An organization representing First Nations across southern Manitoba says it’s looking for feedback about the justice system from an Indigenous perspective.
The Southern Chiefs’ Organization (SCO) said Tuesday that it’s conducting an online survey to address the overrepresentation of First Nations, Métis and Inuit people in the justice system, as well as focusing on issues of systemic discrimination.
Those issues are particularly acute in Manitoba, the organization said, where three-quarters of adults in custody are Indigenous, and where Canada’s highest number of Indigenous women and youth are incarcerated.
“The goal of this survey is to provide our community members with a voice to help develop alternative measures for care that revolve around accountability and personal growth, rather than the current punitive measures of the colonial state,” SCO Grand Chief Jerry Daniels said in a statement.
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“As a leader, I am responsible for working with our Anishinaabe and Dakota Nations, and the more than 81,500 citizens SCO represents, to create a more just Manitoba.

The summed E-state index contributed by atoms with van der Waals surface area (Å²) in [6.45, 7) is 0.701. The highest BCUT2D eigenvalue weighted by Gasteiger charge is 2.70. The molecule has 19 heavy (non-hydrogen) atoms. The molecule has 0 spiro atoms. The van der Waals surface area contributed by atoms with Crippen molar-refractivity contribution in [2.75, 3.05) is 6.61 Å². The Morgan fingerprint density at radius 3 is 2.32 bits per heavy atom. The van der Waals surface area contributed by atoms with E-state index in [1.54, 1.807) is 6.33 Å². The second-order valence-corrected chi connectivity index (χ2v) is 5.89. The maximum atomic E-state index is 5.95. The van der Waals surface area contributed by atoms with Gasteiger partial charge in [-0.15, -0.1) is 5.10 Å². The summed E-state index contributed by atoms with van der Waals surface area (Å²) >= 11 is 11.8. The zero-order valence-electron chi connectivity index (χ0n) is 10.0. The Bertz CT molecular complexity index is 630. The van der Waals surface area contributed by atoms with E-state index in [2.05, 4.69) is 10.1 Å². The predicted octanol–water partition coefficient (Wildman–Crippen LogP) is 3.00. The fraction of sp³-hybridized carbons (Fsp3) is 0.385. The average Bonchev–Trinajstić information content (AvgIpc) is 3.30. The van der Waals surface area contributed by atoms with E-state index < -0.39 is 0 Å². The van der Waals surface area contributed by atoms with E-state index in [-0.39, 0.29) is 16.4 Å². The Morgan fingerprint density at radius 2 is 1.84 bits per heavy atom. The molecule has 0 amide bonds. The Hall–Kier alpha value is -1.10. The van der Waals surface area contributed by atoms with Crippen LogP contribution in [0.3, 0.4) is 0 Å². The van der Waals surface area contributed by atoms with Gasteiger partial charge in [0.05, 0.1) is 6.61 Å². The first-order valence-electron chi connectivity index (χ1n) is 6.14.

“The results of this survey will provide First Nations leadership in southern Manitoba with guidance on how we can work to restore balance, health and real justice for our people.”
Chief Gordon Bluesky of Brokenhead Ojibway First Nation said that through the survey, the SCO hopes to learn more about citizens’ personal interactions within the justice system, as well as ideas on how that system could be made more equitable.
“This new Anishinaabe and Dakota Justice Survey will help clarify the priorities of our First Nations related to the justice system, whether it be through prevention, policing, courts, corrections, or victim’s services,” he said.
The 16-question survey is intended to remain open until mid-December.